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Anatomy of an Autograph Signing – Josh Hamilton

Five hundred baseballs, three hundred photos, two hundred bats and one hundred jerseys silently await Josh Hamilton’s signature inside the boardroom of a Seattle hotel. Matt Hazzard walks around a giant surfboard-shaped table in the center of the room—making sure each item is in its place—before the MVP arrives for the autograph signing. Over the past four hours he and a colleague have turned the empty space into a memorabilia showcase. Once the guest of honor arrives the transformation will be complete.

Josh Hamilton autograph signing setup

Photo credit: Major League Alumni Marketing

It’s Tuesday afternoon, several hours before Hamilton and his Texas Rangers teammates will take the field against the Mariners. The signing had been scheduled far in advance and turned out to be impeccably timed—just two weeks after Hamilton’s historic home run derby. Joining the team from MLAM is an authenticator from MLB who will secure an individually numbered tamper-proof hologram to each item Josh signs. “Each major league city has three to four authenticators whom we coordinate with at each signing,” Hazzard says. Where do I apply?

Hazzard is the Director of Memorabilia for Major League Alumni Marketing (MLAM), an arm of the Major League Baseball Players Alumni Association (MLBPAA) facilitating athlete appearances and over 1,000 signings each year. (Incidentally, approximately 97% of current ballplayers are card-carrying members of the alumni organization). In addition to its exclusive agreement with Hamilton, MLAM’s holds rights to rising stars Clayton Kershaw and Mike Trout. According to Hazzard, the contracts do not limit the players’ ability to sign for fans at the ballpark but prohibits signing for other companies. Also reserved for MLAM product are certain inscriptions, such as the latest commemorating Hamilton’s four-home run game on May 8, 2012.

Items for today’s signing are sourced by MLAM based on the number and type of pre-orders they receive from companies and individual collectors. Customers also had the option to send in their own memorabilia. Each piece is accompanied by a description informing Hamilton which pen to use, where to sign and whether an inscription is required. Hazzard will closely monitor the quality of the first few signatures of each item type to determine whether a pen change is needed. “The amount of pressure applied when signing their autograph varies by the player,” Hazzard says. “It can even change depending on the kind of item so we’ll do some testing to see what is working well.”

I asked Hazzard to detail which pens he uses for each item and he generously complied:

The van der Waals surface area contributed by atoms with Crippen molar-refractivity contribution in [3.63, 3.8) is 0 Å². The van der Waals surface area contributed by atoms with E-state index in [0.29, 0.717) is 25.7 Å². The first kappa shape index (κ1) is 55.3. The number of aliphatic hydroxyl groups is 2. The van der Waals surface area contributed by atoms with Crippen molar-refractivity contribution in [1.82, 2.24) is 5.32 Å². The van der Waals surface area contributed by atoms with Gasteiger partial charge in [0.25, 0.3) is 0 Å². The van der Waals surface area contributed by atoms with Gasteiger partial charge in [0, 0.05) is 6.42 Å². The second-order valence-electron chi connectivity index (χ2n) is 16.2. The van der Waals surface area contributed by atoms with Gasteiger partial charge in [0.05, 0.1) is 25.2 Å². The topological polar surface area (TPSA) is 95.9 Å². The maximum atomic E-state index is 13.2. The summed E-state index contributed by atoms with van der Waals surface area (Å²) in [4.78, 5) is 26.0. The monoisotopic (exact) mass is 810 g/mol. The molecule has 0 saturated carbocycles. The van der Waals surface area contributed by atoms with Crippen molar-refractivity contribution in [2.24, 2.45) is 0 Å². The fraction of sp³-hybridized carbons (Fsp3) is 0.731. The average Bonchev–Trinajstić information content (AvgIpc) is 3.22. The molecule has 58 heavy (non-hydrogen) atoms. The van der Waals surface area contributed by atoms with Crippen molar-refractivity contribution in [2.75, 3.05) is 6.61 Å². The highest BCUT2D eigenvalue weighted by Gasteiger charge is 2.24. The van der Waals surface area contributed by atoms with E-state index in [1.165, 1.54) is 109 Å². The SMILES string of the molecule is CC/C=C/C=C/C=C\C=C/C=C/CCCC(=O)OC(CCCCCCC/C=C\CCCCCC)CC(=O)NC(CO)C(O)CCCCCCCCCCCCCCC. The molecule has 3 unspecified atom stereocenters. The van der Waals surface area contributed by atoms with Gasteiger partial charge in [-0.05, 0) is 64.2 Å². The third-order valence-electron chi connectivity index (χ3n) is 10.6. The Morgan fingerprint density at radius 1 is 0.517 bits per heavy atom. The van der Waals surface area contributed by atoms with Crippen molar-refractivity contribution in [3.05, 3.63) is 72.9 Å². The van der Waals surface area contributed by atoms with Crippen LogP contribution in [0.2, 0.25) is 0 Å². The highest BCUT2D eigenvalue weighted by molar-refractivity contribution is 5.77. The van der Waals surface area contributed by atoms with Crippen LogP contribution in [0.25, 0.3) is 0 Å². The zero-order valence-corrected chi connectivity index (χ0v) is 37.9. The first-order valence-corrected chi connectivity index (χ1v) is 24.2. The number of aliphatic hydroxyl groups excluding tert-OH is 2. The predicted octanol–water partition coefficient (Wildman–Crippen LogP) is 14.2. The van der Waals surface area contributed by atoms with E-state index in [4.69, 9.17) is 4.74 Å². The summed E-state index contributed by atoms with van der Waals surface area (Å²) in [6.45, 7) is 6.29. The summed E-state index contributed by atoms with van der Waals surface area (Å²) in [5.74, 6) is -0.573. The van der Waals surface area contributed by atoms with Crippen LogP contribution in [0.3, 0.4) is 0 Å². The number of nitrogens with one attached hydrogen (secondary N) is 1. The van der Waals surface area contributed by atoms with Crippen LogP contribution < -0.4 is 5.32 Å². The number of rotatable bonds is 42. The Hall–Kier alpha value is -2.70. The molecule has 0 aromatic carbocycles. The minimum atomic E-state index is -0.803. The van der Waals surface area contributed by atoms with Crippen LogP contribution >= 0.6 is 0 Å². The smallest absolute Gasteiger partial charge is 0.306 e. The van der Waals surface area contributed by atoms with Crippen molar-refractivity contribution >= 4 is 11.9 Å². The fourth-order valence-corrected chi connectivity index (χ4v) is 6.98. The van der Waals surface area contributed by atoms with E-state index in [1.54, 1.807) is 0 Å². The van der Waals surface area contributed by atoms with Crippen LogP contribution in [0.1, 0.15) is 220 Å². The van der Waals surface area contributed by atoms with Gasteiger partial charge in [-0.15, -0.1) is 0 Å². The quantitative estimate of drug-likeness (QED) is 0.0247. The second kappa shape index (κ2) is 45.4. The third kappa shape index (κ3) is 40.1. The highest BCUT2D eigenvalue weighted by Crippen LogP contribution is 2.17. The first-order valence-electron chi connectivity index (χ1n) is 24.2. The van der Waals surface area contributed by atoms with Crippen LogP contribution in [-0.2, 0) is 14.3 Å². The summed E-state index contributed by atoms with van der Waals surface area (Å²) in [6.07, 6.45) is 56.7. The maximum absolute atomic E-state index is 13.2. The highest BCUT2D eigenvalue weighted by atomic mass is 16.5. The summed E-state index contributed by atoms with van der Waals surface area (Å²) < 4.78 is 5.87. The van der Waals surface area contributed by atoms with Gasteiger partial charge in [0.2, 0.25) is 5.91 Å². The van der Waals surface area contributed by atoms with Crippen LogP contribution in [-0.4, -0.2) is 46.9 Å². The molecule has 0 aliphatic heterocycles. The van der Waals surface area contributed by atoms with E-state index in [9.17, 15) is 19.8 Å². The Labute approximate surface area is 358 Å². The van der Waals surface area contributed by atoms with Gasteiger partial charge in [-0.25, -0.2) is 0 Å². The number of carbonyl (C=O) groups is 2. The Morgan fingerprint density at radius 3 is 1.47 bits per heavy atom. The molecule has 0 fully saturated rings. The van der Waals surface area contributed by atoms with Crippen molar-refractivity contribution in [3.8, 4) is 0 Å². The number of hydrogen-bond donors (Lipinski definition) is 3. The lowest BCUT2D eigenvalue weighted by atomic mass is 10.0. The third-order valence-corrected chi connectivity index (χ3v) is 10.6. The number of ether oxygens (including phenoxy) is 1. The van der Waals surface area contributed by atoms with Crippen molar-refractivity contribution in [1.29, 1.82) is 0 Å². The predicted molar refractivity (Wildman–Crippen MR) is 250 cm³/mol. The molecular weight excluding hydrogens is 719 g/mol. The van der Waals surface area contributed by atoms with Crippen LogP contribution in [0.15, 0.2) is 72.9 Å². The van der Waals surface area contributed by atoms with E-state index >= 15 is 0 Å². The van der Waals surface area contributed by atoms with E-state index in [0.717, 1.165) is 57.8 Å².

“For the Hamilton signing, there are three types of authentic Rangers jerseys available. The white jerseys have blue numbers and we’ll use a silver Elmer’s paint pen. We’ll use a blue Sharpie on the blue and red jerseys that feature white numbers.”

“There is a new photo out commemorating Josh’s four-homer game which has a darker background so we’ll use a silver Sharpie. We also use the Elmer’s silver paint pen on dark photos. Some fans request the fast-drying Staedtler pens.”

We have two types of blonde bats—a Louisville Slugger which is the brand Josh uses and Rawlings Big Sticks. On both we’ll use blue Sharpie.”

“There’s no particular brand of pen that we’re loyal to but it will be a blue ballpoint. We stay away from the gel and roller pens.”

“Some fans will send the exact pen they want used on their card which we’ll accommodate. We typically use Staedtlers on these if something else isn’t requested.”

Today Hamilton will autograph over 1,000 pieces—many featuring the new “4 HR 5/8/12” inscription (MLAM comes up with the exact text)—in about two and a half hours. MLAM will provide lunch but there will be no extended breaks, the process is extremely efficient—especially on a game day.

After Hamilton is finished signing Hazzard will spend three and a half hours (we’re up to ten hours total, if you’re counting at home) packing the items for shipment to customers around the country. Baseballs are given special attention, wrapped tightly in plastic bags before they are boxed. “Even balls in cubes will roll around during transit,” Hazzard says. “We want to ensure our customers receive their item in perfect condition.”

Remaining stock will be distributed across a number of MLB channels, including the MLB.com Shop, MLB auctions and direct sales through MLAM by phone (an online store is currently in development). If you’re interested in a piece from the Hamilton signing, contact Dayna Watts at MLAM at 719-475-1847.

I’d like to thank Matt Hazzard for taking me behind the curtain and offering rare insight into the execution of the Josh Hamilton signing on May 22, 2012—the anatomy of a private signing is a topic that has fascinated me for some time. I encourage you to follow MLAM (@MLAMBaseball) and Matt Hazzard (@mhazzard1652) on Twitter for information on upcoming events.

About the author: is the founder of Autograph University. He lives in the Boston area with his wife and two sons. Connect with him on Twitter at @mattraymond.

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